Up to 50,000 women who have sex with women are at risk from “fake news” suggesting they cannot get cervical cancer, the NHS has warned.
The idea that lesbian, bisexual and other women who have sex with women cannot contract the human papillomavirus (HPV), which causes most cases of cervical cancer, is untrue, NHS England said.
Around 80% of people will get HPV at some point in their lives.
It can be passed between women, even if neither has ever had sexual contact with a man.
This is because HPV is spread by skin-to-skin contact in the genital area, which can include sexual touching, sharing sex toys, oral and penetrative sex.
Cervical cancer charities have warned previously that sometimes women are told incorrectly by health professionals or others that they do not need cervical screening.
Research by the LGBT (Lesbian, Gay, Bisexual and Transgender) Foundation found that 19% of LGBT women who are eligible for cervical screening have never been to an appointment.
Speaking at the Royal Society of Medicine’s Pride in Medicine event on Saturday, NHS national adviser for LGBT health, Dr Michael Brady, said: “Pride Week is an opportunity to give a platform to the issues facing LGBT people, and little is more important than ensuring everyone has the information and services they need to stay healthy and avoid major illness.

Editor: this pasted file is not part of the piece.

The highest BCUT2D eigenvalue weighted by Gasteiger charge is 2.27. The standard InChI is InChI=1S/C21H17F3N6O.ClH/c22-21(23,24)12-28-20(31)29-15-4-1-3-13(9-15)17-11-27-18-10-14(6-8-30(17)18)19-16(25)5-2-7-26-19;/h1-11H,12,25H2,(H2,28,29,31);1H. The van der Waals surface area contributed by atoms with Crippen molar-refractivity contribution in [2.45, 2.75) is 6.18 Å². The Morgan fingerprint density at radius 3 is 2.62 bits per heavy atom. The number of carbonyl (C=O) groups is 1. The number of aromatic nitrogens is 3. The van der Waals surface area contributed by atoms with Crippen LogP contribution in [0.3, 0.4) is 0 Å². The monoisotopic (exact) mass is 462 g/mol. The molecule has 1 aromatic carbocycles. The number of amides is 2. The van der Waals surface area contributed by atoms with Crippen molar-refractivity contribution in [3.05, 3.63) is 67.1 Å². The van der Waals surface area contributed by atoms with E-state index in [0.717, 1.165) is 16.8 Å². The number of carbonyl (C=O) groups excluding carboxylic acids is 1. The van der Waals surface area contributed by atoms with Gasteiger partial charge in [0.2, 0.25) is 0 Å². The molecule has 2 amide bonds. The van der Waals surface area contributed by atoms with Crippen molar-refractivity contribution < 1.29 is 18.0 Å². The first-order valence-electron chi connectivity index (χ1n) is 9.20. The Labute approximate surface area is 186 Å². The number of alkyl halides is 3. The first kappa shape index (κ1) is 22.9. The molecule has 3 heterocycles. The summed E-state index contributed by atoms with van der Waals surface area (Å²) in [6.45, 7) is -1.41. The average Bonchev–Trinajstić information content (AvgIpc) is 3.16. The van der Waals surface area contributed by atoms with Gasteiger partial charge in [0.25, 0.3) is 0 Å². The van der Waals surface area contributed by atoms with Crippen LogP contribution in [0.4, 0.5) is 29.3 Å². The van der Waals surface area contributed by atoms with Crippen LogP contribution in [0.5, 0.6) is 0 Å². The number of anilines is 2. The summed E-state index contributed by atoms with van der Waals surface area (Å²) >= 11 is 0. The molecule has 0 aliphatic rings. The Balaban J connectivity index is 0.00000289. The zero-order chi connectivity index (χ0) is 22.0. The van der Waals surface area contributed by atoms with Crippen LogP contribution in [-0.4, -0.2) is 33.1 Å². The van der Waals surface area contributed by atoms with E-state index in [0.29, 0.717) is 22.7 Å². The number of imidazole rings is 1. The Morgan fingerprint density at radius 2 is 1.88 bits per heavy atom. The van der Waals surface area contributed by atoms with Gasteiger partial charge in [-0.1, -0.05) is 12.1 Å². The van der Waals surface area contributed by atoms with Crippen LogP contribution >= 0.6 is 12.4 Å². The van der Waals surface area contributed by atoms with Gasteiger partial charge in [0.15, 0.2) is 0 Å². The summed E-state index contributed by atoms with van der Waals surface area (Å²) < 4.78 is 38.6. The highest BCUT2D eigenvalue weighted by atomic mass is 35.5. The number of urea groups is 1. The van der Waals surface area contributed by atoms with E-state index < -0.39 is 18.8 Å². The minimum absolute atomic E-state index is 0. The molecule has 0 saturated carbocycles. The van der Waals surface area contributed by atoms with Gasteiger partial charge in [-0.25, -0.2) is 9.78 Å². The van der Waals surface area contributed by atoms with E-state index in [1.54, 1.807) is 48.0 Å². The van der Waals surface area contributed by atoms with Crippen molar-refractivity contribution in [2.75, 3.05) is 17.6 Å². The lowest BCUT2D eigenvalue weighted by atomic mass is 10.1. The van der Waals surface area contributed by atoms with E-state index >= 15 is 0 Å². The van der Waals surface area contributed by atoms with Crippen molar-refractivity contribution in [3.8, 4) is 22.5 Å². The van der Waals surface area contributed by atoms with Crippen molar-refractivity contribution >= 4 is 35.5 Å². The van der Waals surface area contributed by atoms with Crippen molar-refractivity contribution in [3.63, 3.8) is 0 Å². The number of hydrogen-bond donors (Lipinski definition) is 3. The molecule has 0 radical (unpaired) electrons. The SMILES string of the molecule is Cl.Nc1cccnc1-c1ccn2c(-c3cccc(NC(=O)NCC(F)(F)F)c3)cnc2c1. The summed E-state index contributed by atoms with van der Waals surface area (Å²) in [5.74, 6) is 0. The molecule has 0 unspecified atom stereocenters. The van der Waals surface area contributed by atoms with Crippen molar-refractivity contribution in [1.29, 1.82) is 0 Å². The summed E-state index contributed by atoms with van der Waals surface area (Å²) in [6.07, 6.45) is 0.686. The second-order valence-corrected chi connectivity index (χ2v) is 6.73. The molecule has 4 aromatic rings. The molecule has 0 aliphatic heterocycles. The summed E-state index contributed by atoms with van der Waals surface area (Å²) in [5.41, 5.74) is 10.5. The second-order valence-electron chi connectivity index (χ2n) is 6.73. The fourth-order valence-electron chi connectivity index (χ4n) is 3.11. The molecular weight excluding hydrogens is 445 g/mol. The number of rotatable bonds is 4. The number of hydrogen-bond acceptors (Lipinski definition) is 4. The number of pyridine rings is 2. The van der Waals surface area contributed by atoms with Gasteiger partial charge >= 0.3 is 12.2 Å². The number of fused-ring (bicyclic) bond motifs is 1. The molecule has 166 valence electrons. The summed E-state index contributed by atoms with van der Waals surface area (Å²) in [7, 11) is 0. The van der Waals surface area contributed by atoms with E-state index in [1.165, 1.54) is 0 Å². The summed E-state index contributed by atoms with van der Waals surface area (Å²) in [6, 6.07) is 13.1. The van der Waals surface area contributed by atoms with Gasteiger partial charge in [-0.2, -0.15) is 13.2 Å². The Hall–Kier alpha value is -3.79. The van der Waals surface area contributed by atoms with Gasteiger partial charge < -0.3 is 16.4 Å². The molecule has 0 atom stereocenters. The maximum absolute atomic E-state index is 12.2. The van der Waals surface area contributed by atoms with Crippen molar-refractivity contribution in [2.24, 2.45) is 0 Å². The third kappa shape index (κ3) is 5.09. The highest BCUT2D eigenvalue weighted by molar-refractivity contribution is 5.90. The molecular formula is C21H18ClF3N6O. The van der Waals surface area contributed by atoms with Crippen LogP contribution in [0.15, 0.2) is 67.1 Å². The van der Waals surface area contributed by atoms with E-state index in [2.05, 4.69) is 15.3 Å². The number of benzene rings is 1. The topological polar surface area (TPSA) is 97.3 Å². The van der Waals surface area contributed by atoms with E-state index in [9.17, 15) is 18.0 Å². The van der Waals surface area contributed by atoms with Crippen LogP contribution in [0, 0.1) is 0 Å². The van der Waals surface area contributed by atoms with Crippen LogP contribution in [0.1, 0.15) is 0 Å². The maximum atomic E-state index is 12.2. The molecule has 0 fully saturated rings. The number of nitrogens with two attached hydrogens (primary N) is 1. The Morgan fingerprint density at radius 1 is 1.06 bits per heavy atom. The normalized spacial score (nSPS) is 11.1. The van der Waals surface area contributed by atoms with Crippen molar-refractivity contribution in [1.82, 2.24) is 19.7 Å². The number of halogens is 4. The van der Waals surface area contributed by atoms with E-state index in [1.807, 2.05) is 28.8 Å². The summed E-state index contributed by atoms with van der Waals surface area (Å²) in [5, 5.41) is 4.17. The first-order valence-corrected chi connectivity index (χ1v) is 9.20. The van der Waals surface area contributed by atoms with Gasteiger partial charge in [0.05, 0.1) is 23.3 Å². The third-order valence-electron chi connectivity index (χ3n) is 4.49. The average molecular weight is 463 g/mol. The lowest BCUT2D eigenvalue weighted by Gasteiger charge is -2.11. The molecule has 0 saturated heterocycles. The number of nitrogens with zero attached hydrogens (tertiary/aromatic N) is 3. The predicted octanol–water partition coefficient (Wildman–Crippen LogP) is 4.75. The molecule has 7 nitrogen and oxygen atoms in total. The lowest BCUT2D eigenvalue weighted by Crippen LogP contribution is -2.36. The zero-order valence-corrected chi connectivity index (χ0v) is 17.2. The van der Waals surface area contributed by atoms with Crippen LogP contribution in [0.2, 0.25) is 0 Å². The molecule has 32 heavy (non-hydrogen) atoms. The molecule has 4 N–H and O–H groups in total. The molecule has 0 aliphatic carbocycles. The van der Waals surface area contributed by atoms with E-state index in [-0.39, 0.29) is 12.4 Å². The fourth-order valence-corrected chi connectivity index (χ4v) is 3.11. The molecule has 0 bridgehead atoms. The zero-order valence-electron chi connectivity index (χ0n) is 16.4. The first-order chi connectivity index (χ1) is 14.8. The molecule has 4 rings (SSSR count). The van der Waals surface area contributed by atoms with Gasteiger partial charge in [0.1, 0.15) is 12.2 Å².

“The misleading information that gay and bisexual women aren’t at risk of this disease is one of the most dangerous myths around, because it has created a screening gap for thousands, which is a major concern for our community.
“Let’s be clear: cancer does not discriminate. If you’ve got a cervix, you can get cervical cancer, and as cervical cancer is preventable people should take up their regular screening appointments.
“We also know that NHS screening services need to be inclusive of lesbian, gay, bisexual, trans and non-binary people, and I’m delighted to have been asked to help the NHS address these issues and more.”
Professor Anne Mackie, Public Health England’s director of screening, said: “Some people may believe they are not at risk of cervical cancer and don’t need screening because they don’t have sex with men, but women who have sex with women can still get HPV during sex.
“We encourage anyone with a cervix between the ages of 25 and 64 to go for regular cervical screening.”
Robert Music, chief executive of Jo’s Cervical Cancer Trust, said: “Cervical cancer can affect anyone born with a cervix, regardless of gender or sexual identity.
“Addressing harmful myths, such as cervical screening being less important for the LGBT community, must be urgently addressed.”
Public health minister Seema Kennedy said: “No woman’s life should be put at risk because of myths and misinformation.”